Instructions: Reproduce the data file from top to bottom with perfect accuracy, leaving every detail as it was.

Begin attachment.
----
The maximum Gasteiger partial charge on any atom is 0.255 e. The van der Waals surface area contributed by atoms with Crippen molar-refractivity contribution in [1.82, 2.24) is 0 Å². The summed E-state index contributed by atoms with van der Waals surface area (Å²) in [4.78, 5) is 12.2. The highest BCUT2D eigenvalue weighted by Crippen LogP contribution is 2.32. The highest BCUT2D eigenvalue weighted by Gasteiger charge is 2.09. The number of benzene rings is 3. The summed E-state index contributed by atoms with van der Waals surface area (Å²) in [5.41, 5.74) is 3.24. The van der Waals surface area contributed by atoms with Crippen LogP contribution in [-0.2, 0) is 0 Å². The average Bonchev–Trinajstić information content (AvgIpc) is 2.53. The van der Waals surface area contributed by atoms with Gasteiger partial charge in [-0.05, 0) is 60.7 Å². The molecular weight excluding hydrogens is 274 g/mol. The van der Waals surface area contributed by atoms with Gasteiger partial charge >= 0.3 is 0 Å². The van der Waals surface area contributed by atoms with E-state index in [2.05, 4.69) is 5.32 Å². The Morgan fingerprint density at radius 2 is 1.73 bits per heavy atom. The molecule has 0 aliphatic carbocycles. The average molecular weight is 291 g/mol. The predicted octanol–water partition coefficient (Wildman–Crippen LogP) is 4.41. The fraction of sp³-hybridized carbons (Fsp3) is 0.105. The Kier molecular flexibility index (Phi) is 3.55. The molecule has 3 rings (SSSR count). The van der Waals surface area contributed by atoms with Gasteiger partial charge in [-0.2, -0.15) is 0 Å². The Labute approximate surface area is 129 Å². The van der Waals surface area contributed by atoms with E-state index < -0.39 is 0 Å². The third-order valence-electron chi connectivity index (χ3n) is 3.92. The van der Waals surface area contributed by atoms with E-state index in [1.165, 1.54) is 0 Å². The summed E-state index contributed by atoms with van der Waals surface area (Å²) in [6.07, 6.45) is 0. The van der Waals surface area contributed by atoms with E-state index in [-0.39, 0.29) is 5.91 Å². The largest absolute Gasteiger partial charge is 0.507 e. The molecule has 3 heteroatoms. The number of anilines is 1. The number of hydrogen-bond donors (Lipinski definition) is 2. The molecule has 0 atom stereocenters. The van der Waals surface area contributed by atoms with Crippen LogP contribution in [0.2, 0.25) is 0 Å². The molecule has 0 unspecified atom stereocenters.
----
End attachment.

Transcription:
The maximum Gasteiger partial charge on any atom is 0.255 e. The van der Waals surface area contributed by atoms with Crippen molar-refractivity contribution in [1.82, 2.24) is 0 Å². The summed E-state index contributed by atoms with van der Waals surface area (Å²) in [4.78, 5) is 12.2. The highest BCUT2D eigenvalue weighted by Crippen LogP contribution is 2.32. The highest BCUT2D eigenvalue weighted by Gasteiger charge is 2.09. The number of benzene rings is 3. The summed E-state index contributed by atoms with van der Waals surface area (Å²) in [5.41, 5.74) is 3.24. The van der Waals surface area contributed by atoms with Crippen LogP contribution in [-0.2, 0) is 0 Å². The average Bonchev–Trinajstić information content (AvgIpc) is 2.53. The van der Waals surface area contributed by atoms with Gasteiger partial charge in [-0.05, 0) is 60.7 Å². The molecular weight excluding hydrogens is 274 g/mol. The van der Waals surface area contributed by atoms with Gasteiger partial charge >= 0.3 is 0 Å². The van der Waals surface area contributed by atoms with E-state index in [2.05, 4.69) is 5.32 Å². The Morgan fingerprint density at radius 2 is 1.73 bits per heavy atom. The molecule has 0 aliphatic carbocycles. The average molecular weight is 291 g/mol. The predicted octanol–water partition coefficient (Wildman–Crippen LogP) is 4.41. The fraction of sp³-hybridized carbons (Fsp3) is 0.105. The Kier molecular flexibility index (Phi) is 3.55. The molecule has 3 rings (SSSR count). The van der Waals surface area contributed by atoms with Gasteiger partial charge in [-0.2, -0.15) is 0 Å². The Labute approximate surface area is 129 Å². The van der Waals surface area contributed by atoms with E-state index < -0.39 is 0 Å². The third-order valence-electron chi connectivity index (χ3n) is 3.92. The van der Waals surface area contributed by atoms with E-state index in [1.165, 1.54) is 0 Å². The summed E-state index contributed by atoms with van der Waals surface area (Å²) in [6.07, 6.45) is 0. The van der Waals surface area contributed by atoms with E-state index in [-0.39, 0.29) is 5.91 Å². The largest absolute Gasteiger partial charge is 0.507 e. The molecule has 3 heteroatoms. The number of anilines is 1. The number of hydrogen-bond donors (Lipinski definition) is 2. The molecule has 0 atom stereocenters. The van der Waals surface area contributed by atoms with Crippen LogP contribution in [0.2, 0.25) is 0 Å². The molecule has 0 unspecified atom stereocenters.